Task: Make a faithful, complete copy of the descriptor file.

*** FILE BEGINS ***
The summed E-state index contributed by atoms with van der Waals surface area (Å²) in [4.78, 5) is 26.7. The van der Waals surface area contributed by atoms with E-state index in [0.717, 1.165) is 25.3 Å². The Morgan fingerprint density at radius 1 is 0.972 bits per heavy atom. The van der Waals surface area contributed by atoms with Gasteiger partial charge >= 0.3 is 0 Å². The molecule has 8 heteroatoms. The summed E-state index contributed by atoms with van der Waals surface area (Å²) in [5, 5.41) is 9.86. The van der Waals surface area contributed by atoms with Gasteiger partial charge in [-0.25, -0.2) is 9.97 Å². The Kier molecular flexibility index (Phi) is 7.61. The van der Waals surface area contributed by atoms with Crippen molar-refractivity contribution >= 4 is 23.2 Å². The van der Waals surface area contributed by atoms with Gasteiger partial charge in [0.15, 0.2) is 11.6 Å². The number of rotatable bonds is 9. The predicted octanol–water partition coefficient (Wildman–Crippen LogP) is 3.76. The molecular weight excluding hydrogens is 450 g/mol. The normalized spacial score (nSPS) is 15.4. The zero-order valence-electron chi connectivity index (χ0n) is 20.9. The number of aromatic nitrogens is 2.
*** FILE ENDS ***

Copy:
The summed E-state index contributed by atoms with van der Waals surface area (Å²) in [4.78, 5) is 26.7. The van der Waals surface area contributed by atoms with E-state index in [0.717, 1.165) is 25.3 Å². The Morgan fingerprint density at radius 1 is 0.972 bits per heavy atom. The van der Waals surface area contributed by atoms with Gasteiger partial charge >= 0.3 is 0 Å². The molecule has 8 heteroatoms. The summed E-state index contributed by atoms with van der Waals surface area (Å²) in [5, 5.41) is 9.86. The van der Waals surface area contributed by atoms with Gasteiger partial charge in [-0.25, -0.2) is 9.97 Å². The Kier molecular flexibility index (Phi) is 7.61. The van der Waals surface area contributed by atoms with Crippen molar-refractivity contribution >= 4 is 23.2 Å². The van der Waals surface area contributed by atoms with Gasteiger partial charge in [0.15, 0.2) is 11.6 Å². The number of rotatable bonds is 9. The predicted octanol–water partition coefficient (Wildman–Crippen LogP) is 3.76. The molecular weight excluding hydrogens is 450 g/mol. The normalized spacial score (nSPS) is 15.4. The zero-order valence-electron chi connectivity index (χ0n) is 20.9. The number of aromatic nitrogens is 2.